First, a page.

Today’s blog entry focuses on fat, and I’ve found this interesting graphic to share with you folks to serve as a talking point. I don’t totally agree with the following recommendations, but I think it’s helpful to learn from them. The broad brush strokes of these images are correct, including using saturated fats for high heat uses, and reserving unsaturated oils for dressings, salads, and other circumstances in which they would not be exposed to heat. The reason for this is that unsaturated fatty acids are damaged by heat, becoming oxidized in the process – oxidized compounds breed more oxidized compounds, and unless you’re eating an antioxidant-rich diet, this fire can be hard to put out.
Similarly, the graphic recommends avoiding highly-processed, refined oils, including margarine, hydrogenated oils, canola oil, and others. Many of these oils are heavily oxidized in the refining process, with the concommitent problems that that causes. Others contain trans fats, which, thankfully, many of us know to avoid.
However, this graphic is not altogether perfect, so let me offer my own opinions on a few topics. One thing I’d like to note is that the author doesn’t emphasize enough that saturated fats should be avoided. Coconut, butter and ghee may be preferable to margarine or hydrogenated oils, and are less-easily damaged under high heat conditions, but modern American diets still overwhelmingly favor saturated fat, and nearly all of us could do with some reduction in the amount of saturated fat we take in.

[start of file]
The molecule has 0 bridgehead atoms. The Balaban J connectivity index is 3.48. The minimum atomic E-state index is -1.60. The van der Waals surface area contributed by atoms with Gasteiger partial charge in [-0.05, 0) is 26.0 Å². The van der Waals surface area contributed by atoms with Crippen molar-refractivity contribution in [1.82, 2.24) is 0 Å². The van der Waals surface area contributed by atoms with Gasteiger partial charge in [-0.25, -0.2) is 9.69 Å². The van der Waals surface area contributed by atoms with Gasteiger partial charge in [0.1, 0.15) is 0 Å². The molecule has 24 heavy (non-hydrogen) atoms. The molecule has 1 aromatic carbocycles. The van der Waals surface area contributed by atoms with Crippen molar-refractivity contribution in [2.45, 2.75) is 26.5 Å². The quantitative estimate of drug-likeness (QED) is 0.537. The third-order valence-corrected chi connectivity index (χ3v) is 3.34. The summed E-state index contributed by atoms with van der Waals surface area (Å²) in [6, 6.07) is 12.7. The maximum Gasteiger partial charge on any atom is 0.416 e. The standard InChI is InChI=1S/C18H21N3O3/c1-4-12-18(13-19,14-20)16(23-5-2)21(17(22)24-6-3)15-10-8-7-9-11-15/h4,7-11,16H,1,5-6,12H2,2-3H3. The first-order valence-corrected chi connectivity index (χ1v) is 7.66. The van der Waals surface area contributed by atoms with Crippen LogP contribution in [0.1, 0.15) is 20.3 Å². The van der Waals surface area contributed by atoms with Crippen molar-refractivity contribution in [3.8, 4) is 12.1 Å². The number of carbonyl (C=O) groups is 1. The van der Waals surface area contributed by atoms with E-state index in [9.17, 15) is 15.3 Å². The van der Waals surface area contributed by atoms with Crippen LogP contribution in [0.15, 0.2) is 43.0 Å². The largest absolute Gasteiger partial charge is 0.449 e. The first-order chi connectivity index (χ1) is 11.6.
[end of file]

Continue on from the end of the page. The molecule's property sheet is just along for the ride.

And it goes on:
Secondly, there’s a small note saying that PUFAs (polyunsaturated fatty acids) should be avoided in the diet, which I don’t agree with. The author is right in that ALA, the main omega-3 fat in flaxseed oil, may have some negative effects (and I do want to emphasize the word may), but this fact is far overshadowed by the massive benefit offered by the polyunsaturated fatty acids EPA and DHA, which are found in fish oil, and are remarkably beneficial to health. You wouldn’t want to put fish oil on your salad, but at the same time, I think it’s important to underline the health-promoting qualities of PUFAs.
I hope you enjoy this chart, and I’ve come back from the AANP conference buzzing with ideas for the blog! Stay tuned!